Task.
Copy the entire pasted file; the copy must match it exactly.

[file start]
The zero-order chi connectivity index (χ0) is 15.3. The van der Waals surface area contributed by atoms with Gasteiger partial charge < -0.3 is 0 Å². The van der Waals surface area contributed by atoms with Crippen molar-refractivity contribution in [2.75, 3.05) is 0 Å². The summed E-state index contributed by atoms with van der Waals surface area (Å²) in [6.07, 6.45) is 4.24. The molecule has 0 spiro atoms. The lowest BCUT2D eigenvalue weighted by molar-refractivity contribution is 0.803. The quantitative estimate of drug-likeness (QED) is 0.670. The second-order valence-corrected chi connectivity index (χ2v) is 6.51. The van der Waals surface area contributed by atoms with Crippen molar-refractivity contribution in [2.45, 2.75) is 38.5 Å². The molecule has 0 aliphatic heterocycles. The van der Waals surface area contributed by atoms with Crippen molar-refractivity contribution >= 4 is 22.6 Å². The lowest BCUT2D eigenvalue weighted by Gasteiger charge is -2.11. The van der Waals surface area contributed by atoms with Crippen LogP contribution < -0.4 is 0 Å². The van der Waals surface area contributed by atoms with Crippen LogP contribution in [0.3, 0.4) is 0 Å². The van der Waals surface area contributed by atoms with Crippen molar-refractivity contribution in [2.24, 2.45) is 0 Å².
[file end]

The zero-order chi connectivity index (χ0) is 15.3. The van der Waals surface area contributed by atoms with Gasteiger partial charge < -0.3 is 0 Å². The van der Waals surface area contributed by atoms with Crippen molar-refractivity contribution in [2.75, 3.05) is 0 Å². The summed E-state index contributed by atoms with van der Waals surface area (Å²) in [6.07, 6.45) is 4.24. The molecule has 0 spiro atoms. The lowest BCUT2D eigenvalue weighted by molar-refractivity contribution is 0.803. The quantitative estimate of drug-likeness (QED) is 0.670. The second-order valence-corrected chi connectivity index (χ2v) is 6.51. The van der Waals surface area contributed by atoms with Crippen molar-refractivity contribution in [2.45, 2.75) is 38.5 Å². The molecule has 0 aliphatic heterocycles. The van der Waals surface area contributed by atoms with Crippen molar-refractivity contribution >= 4 is 22.6 Å². The lowest BCUT2D eigenvalue weighted by Gasteiger charge is -2.11. The van der Waals surface area contributed by atoms with Crippen LogP contribution < -0.4 is 0 Å². The van der Waals surface area contributed by atoms with Crippen LogP contribution in [0.3, 0.4) is 0 Å². The van der Waals surface area contributed by atoms with Crippen molar-refractivity contribution in [2.24, 2.45) is 0 Å².